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Relic of the Past Bedevils California's Gold Country : Health: Land near old mines has high levels of arsenic. Residents are divided on seriousness of threat.


SUTTER CREEK, Calif. — For many residents of the California gold country, the abandoned ore mills and rusting mine machinery that dot the green hills are cherished icons of a storied past.

The relics are part of the lure of the Sierra Nevada foothills, where the look and feel of the Gold Rush era has helped attract thousands of new residents, making it one of the state's fastest-growing regions in the last decade.

But these days, frightened gold country emigres are learning a modern variation on the old admonition "all that glitters is not gold." High levels of arsenic have been found in new subdivisions near several old mines, triggering a panic in one Amador County neighborhood and prompting reviews of new development plans in the Sierra.

Federal and state health officials, meanwhile, are scrambling for more information about a potential hazard that has not gotten much scientific attention.

In the Sierra, gold-bearing ore typically contains minerals rich in arsenic. Arsenic is a heavy metal that is not necessarily dangerous but that can become a human health hazard after it is pulled from the ground and exposed to the air. Chronic exposure to arsenic in certain forms can cause asthma, kidney disease and cancer.

For years, human exposure was limited to the handful of people, mostly prospectors, who came in contact with old mine tailings--the piles of sandy residue left after all the gold has been extracted. But with the population boom around here, chances of exposure are on the rise, although the risks are in dispute.

The population of almost all of the gold country counties grew by at least 40% during the 1980s. With tens of thousands of old mine sites scattered across the western flanks of the Sierra, and residential growth tracking the footsteps of the Forty-Niners into remote corners of the Mother Lode country, officials are warning that public health could be at risk.

"There are proposed subdivisions on top of or right next to mine properties from Nevada to Amador counties," said Dan Ziarkowski, a hazardous substances scientist for the California Department of Toxic Substance Control. "You've got kids using these mounds of tailings for dirt-bike tracks. And you've got the crushed rock from the tailings piles being hauled off and used for landscaping and road surfacing."

For now, the arsenic issue is getting the most attention in Amador County, where in the late 1980s a small subdivision was built in the town of Sutter Creek on top of an 11-acre tailings pile. The tailings were left by the Central Eureka Mine, which operated on and off from the 1850s until the early 1950s.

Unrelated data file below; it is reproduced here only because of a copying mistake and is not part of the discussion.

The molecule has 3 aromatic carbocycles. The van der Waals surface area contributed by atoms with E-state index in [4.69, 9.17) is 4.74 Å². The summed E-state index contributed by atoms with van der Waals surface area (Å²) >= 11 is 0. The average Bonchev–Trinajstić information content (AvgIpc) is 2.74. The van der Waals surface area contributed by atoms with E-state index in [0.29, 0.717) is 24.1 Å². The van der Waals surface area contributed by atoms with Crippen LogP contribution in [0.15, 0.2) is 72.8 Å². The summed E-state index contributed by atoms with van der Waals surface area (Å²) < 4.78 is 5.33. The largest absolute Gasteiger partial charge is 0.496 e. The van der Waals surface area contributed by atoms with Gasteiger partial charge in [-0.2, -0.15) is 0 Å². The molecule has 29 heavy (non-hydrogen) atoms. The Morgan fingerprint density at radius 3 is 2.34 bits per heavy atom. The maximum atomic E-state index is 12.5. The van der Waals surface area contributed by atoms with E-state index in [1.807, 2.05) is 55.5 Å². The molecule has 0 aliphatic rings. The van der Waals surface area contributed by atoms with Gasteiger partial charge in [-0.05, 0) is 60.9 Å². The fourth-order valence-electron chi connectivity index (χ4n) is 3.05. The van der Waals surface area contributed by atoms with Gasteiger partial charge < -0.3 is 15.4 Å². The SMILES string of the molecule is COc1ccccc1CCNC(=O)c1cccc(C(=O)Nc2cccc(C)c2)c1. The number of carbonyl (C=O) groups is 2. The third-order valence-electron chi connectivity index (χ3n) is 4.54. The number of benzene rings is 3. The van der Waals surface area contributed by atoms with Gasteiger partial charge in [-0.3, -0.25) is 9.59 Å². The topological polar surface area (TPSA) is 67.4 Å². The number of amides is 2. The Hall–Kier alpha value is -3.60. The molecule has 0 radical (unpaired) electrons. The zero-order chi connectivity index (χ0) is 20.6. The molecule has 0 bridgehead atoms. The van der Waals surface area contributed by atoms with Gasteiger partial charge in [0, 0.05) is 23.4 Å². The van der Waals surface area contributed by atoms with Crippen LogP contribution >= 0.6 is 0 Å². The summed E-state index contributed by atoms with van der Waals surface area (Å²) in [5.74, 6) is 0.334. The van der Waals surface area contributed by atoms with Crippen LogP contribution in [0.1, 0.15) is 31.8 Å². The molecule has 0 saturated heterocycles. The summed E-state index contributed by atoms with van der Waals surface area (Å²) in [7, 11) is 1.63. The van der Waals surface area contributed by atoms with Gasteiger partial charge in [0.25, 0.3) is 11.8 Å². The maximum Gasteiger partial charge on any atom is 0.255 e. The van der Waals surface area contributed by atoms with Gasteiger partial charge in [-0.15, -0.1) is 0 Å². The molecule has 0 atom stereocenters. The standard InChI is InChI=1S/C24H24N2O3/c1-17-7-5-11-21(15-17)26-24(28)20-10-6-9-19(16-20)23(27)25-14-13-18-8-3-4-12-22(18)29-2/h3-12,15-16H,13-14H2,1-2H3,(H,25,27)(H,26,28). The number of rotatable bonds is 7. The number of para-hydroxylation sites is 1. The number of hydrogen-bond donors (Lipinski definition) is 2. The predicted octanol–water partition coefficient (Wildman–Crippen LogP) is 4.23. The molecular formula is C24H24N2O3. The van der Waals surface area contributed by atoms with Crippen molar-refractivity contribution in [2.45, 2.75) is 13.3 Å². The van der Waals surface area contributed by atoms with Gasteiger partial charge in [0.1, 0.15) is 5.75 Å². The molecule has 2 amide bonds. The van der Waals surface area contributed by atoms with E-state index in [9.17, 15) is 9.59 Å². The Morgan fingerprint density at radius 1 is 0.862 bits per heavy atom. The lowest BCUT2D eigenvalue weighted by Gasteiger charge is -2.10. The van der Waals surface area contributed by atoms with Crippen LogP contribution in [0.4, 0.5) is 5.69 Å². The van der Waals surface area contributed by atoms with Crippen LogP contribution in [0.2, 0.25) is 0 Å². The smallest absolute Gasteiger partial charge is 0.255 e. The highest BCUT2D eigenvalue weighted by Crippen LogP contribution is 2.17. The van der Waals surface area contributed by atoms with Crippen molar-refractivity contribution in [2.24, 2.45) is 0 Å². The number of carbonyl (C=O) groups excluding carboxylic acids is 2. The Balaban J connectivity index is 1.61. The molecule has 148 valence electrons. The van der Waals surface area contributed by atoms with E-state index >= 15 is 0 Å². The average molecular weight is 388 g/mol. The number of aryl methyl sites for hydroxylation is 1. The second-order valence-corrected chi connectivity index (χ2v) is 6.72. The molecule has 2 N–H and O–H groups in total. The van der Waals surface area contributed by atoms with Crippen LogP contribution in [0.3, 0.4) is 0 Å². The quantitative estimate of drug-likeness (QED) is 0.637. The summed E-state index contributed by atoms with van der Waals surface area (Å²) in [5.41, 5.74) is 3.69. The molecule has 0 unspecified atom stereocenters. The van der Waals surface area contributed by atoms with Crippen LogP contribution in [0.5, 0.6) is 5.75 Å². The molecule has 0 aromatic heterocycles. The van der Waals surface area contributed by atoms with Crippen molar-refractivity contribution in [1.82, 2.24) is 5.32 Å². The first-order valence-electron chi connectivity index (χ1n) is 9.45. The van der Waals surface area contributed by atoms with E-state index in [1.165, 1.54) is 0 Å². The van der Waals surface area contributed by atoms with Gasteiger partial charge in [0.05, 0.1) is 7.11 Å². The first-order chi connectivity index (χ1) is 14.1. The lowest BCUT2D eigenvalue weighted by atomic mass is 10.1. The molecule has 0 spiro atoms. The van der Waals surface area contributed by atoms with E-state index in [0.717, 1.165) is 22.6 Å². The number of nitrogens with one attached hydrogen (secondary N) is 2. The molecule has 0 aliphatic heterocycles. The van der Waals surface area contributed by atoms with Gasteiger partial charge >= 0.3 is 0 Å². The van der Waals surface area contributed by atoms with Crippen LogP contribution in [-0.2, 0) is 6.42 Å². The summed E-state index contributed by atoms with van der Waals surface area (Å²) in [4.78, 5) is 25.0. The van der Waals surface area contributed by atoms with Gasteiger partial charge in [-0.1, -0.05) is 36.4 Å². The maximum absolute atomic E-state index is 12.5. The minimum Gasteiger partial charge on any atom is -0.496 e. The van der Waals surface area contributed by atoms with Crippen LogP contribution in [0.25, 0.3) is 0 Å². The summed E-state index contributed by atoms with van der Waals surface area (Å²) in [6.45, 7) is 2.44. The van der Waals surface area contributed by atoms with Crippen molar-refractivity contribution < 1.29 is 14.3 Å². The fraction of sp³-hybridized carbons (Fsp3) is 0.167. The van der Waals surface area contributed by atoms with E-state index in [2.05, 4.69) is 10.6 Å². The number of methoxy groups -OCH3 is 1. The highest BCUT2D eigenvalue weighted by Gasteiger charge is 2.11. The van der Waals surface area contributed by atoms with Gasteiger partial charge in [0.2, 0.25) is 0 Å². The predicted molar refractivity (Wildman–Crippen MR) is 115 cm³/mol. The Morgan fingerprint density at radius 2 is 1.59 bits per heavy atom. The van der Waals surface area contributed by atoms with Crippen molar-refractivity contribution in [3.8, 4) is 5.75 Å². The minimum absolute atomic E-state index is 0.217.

The state and federal environmental protection agencies have reported that arsenic levels in soil in and around the Mesa de Oro subdivision are high enough--about 60 times what the state considers safe--to cause serious health problems.

About 75 families live in the immediate vicinity of Mesa de Oro, but government inspectors have found elevated arsenic levels in the soil of neighborhoods up to a mile away. One of the hazards of gold mine tailings is that ore processing has reduced much of the waste to fine, flour-like particles easily spread by wind or erosion.

Federal officials say they are planning a $3-million containment project to seal the arsenic at Mesa de Oro under two feet of fresh soil. In the meantime, they have told residents not to plant gardens in the contaminated earth or let their children play in the dirt.

The Mesa de Oro investigation was touched off by a construction worker's complaint last year that he became ill digging a foundation. Although no one else has turned up sick, the arsenic findings have prompted some residents to try to sell their homes and others to rue the day they ever heard of the gold country.

"I've got $400,000, my life savings, tied up in a house I can't sell and my wife is terrified of living in," said John Pulskamp, a retired San Fernando Valley electrical engineer who moved here last year.

Hanging conspicuously in Pulskamp's home is a bulletin board on which the pictures of all the neighborhood children have been mounted next to a caption warning that the youngsters' safety is most at risk.

"My goal is to get my three little girls out of here," said Pulskamp's neighbor, Patty Sullivan. "I don't care if they tell me my driveway is clean enough to eat off."

Concern has spread to nearby Jackson, the site of two of the state's most productive 19th- and early 20th-Century gold mines. There, according to Ziarkowski, inspectors have measured arsenic up to 1,000 times what the state considers safe on a 60-acre tailings plateau where there were plans to build houses and a day-care center.

Both projects were stopped recently, he said, and a wire fence was put up around the vast, gray ridge of mine waste. But on a recent visit to the area it was clear from breaks in the fence and bicycle tire tracks on the tailings that the site has not been effectively quarantined.

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